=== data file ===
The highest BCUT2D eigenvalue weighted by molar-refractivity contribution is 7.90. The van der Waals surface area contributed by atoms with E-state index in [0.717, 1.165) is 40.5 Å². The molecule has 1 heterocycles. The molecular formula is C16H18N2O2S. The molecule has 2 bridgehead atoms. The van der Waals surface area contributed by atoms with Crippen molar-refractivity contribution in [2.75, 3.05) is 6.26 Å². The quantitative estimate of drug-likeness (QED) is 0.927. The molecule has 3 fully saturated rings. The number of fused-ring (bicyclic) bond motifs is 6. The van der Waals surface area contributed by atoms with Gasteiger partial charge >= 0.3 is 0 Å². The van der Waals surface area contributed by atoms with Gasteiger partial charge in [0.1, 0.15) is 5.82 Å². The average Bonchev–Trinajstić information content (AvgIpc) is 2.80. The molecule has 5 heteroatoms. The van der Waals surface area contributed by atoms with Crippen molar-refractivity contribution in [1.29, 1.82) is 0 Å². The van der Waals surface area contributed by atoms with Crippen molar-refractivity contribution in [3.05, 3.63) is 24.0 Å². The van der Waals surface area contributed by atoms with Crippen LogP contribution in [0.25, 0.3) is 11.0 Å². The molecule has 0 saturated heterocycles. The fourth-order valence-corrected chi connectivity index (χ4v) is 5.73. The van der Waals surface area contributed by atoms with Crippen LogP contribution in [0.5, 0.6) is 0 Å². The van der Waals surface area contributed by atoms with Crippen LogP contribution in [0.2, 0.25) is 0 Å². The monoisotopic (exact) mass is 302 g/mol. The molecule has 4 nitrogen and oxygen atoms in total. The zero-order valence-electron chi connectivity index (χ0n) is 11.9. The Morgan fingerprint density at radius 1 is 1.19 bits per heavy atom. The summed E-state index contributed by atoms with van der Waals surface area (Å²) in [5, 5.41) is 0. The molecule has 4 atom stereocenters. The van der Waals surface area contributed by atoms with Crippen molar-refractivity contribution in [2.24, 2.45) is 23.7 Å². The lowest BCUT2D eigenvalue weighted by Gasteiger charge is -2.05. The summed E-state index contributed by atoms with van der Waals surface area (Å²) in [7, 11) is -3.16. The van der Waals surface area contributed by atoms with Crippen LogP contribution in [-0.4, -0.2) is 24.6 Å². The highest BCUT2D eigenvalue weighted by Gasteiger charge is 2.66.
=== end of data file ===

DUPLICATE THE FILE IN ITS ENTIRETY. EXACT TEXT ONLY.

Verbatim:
The highest BCUT2D eigenvalue weighted by molar-refractivity contribution is 7.90. The van der Waals surface area contributed by atoms with E-state index in [0.717, 1.165) is 40.5 Å². The molecule has 1 heterocycles. The molecular formula is C16H18N2O2S. The molecule has 2 bridgehead atoms. The van der Waals surface area contributed by atoms with Crippen molar-refractivity contribution in [2.75, 3.05) is 6.26 Å². The quantitative estimate of drug-likeness (QED) is 0.927. The molecule has 3 fully saturated rings. The number of fused-ring (bicyclic) bond motifs is 6. The van der Waals surface area contributed by atoms with Gasteiger partial charge >= 0.3 is 0 Å². The van der Waals surface area contributed by atoms with Gasteiger partial charge in [0.1, 0.15) is 5.82 Å². The average Bonchev–Trinajstić information content (AvgIpc) is 2.80. The molecule has 5 heteroatoms. The van der Waals surface area contributed by atoms with Crippen molar-refractivity contribution in [1.29, 1.82) is 0 Å². The van der Waals surface area contributed by atoms with Crippen molar-refractivity contribution in [3.05, 3.63) is 24.0 Å². The van der Waals surface area contributed by atoms with Crippen LogP contribution in [0.25, 0.3) is 11.0 Å². The molecule has 0 saturated heterocycles. The fourth-order valence-corrected chi connectivity index (χ4v) is 5.73. The van der Waals surface area contributed by atoms with Crippen LogP contribution in [0.5, 0.6) is 0 Å². The van der Waals surface area contributed by atoms with Crippen LogP contribution in [0.2, 0.25) is 0 Å². The monoisotopic (exact) mass is 302 g/mol. The molecule has 4 nitrogen and oxygen atoms in total. The zero-order valence-electron chi connectivity index (χ0n) is 11.9. The Morgan fingerprint density at radius 1 is 1.19 bits per heavy atom. The summed E-state index contributed by atoms with van der Waals surface area (Å²) in [5, 5.41) is 0. The molecule has 4 atom stereocenters. The van der Waals surface area contributed by atoms with Crippen molar-refractivity contribution in [2.24, 2.45) is 23.7 Å². The lowest BCUT2D eigenvalue weighted by Gasteiger charge is -2.05. The summed E-state index contributed by atoms with van der Waals surface area (Å²) in [7, 11) is -3.16. The van der Waals surface area contributed by atoms with Crippen LogP contribution in [-0.4, -0.2) is 24.6 Å². The highest BCUT2D eigenvalue weighted by Gasteiger charge is 2.66.